Home Improvements With a Personal Loan
Home equity loans are tempting, as they give you access to a significant amount of money, but they’re also risky since you’re borrowing against your home’s value. On the other hand, personal loans, which are usually unsecured, don’t require any sort of collateral and reduce the risk you’ll lose your assets if you can’t pay your loan. This comes with a few downsides—such as slightly higher starting interest—but it also means you can borrow smaller, specific amounts, and pay off your debt in significantly shorter periods. More importantly, home renovation loans are usually easier to qualify for than home equity financing.
How Much Can You Borrow?
While loan amounts will vary from lender to lender, you can usually access as little as $1,000 through some lenders. Many companies will offer roughly a $5,000 to $50,000 range, though there are several lenders which provide up to $100,000 in financing for borrowers with prime credit scores and excellent repayment histories.
Annual Percentage Rate (APR)
It’s important to remember that home improvement loan rates may be somewhat higher, even at their most accessible terms, than home equity loans or lines of credit because they’re unsecured. Even so, you can still uncover excellent rates that will let you quickly and easily renovate or improve your home. Most lenders will offer base APRs that start as low as 4.99% (though the lower range varies from 4.99% to 6.99% based on lender) and extend as high as 35.99% in some cases. Your available rates will depend entirely on your credit and finances.
One of the standout features the best home improvement loans provide is that they have significantly fewer fees than their traditional and home equity-based counterparts. This is due to the simplified application process, and the more welcoming nature of personal loans. Many online lenders and even banks will forgo prepayment penalties—fees added if you pay your loan off early—meaning you can pay off your loan as soon as you’re able. Others may charge a small origination fee, although many also don’t include it. Overall, however, fees are a much smaller part of your total loan costs with home remodeling loans.
Advantages and Disadvantages
- Home improvement loans are unsecured, so you’re not risking your property when you borrow an amount for a home project. While this means slightly higher rates, it also means greater peace of mind.
- One of the biggest advantages home improvement loans offer is their flexibility and focus. As opposed to a home equity loan or line of credit which can tie you down for a significant amount and repayment period, personal loans are short term and give you a greater range of amounts available.
- If you’re looking to finance a significant home remodeling project that requires a sizeable investment, you may have access to better rates and higher amounts if you have excellent home equity.
- Unlike home equity loans, which can in some cases be deducted from your taxes in the right circumstances, you must account for personal loan repayments which are likely not deductible when you file your taxes.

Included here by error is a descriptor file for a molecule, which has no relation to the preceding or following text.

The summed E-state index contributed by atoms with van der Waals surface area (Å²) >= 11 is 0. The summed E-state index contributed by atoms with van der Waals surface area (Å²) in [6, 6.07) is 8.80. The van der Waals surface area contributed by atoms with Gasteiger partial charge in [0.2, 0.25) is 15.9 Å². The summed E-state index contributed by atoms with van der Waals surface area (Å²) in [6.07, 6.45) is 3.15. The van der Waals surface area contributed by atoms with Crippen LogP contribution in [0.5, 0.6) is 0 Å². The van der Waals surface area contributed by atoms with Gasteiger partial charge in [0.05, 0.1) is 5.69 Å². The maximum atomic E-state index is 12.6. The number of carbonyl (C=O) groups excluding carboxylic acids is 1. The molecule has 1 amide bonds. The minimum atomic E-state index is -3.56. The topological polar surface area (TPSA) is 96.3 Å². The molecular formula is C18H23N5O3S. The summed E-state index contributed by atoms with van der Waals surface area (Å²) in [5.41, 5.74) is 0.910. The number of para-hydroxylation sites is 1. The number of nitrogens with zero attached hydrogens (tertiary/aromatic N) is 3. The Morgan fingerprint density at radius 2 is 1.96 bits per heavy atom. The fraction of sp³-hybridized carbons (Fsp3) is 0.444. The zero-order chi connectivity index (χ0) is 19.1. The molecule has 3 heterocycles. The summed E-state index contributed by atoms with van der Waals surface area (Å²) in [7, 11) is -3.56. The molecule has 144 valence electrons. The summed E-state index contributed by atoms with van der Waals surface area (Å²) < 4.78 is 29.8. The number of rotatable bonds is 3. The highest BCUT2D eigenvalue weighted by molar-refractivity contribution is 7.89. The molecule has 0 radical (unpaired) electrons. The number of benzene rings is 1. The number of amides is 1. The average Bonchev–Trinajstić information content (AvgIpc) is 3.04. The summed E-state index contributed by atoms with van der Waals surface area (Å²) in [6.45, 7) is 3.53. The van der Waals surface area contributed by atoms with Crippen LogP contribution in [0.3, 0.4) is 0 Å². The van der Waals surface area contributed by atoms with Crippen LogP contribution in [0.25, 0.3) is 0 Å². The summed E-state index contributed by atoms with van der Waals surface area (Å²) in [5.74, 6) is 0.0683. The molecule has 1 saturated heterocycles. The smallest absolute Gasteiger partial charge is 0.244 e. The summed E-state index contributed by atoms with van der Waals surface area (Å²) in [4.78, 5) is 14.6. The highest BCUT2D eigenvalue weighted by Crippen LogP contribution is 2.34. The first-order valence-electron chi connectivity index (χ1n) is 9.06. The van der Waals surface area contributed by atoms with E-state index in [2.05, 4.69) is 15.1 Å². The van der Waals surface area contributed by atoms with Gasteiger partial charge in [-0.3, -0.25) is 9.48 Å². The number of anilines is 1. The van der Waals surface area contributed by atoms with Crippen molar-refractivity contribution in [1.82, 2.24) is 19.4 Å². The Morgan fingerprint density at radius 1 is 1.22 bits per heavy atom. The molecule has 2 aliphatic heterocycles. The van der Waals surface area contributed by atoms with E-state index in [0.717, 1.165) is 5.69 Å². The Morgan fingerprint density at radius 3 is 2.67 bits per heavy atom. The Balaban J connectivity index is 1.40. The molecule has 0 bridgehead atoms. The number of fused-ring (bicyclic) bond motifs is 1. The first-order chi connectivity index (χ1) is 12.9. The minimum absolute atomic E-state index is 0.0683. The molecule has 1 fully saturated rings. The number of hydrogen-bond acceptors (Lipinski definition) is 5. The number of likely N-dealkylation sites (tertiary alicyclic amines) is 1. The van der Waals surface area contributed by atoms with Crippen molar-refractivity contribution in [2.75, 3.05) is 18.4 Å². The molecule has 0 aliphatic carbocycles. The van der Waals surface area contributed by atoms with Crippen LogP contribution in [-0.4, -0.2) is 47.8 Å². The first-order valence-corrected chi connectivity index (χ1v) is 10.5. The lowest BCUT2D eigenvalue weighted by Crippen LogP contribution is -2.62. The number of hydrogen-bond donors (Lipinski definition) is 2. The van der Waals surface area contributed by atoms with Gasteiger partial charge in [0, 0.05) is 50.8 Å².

Where Can I Get a Home Improvement Loan?
Another excellent reason to opt for home repair loans over home equity loans is their mass availability. Today, you can easily log in to any of the best home improvement loans providers online and be approved in as little as one day. Moreover, many major banks offer unsecured personal loans you can use for home improvements and renovation projects. You can explore the best home repair loans on the market by reading our expert reviews, or see what others are saying in our extensive user reviews.
Home Equity Loans
Home equity loans let you access the value of your property to leverage financing for your home improvement or remodel. Also known as a second mortgage, this is valuable if you’re looking for larger loan amounts, but there are some things to consider:
Things You Should Consider
- Fees: Home equity loans have fees and costs more akin to a mortgage, which can cost hundreds of dollars.
- Home Sale: Selling your home before your repayment term ends may mean that you must pay out any outstanding debt now.
- Property Risk: Because your home is collateral, there is a high risk that if you fall behind or fail to pay your loan, you’ll lose it.
Home Equity Lines of Credit (HELOCs)
Home equity lines of credit give you access to revolving credit using your home’s value as collateral. These financing products work more like credit cards, letting you access funds as needed instead of in a lump sum, giving you more flexibility.
Things You Should Consider
- Fees: these can include everything from appraisal costs to late fees and even origination fees, which can add up with revolving debt.
- Balloon payments: when your HELOC expires you’ll have to pay whatever you owe all at once, which can result in losing your home if you can’t afford it.
- Restrictions on withdrawals: some lenders require that you take out a minimum amount, which can be more than you need and force you to pay more.
In the end, a personal loan can help you access exactly the amount you need for your home renovation project and provide you with the most beneficial repayment conditions. More importantly, without having to risk your property to secure funding, you can rest easy knowing you’ll be able to enjoy the fruits of your home improvement labor.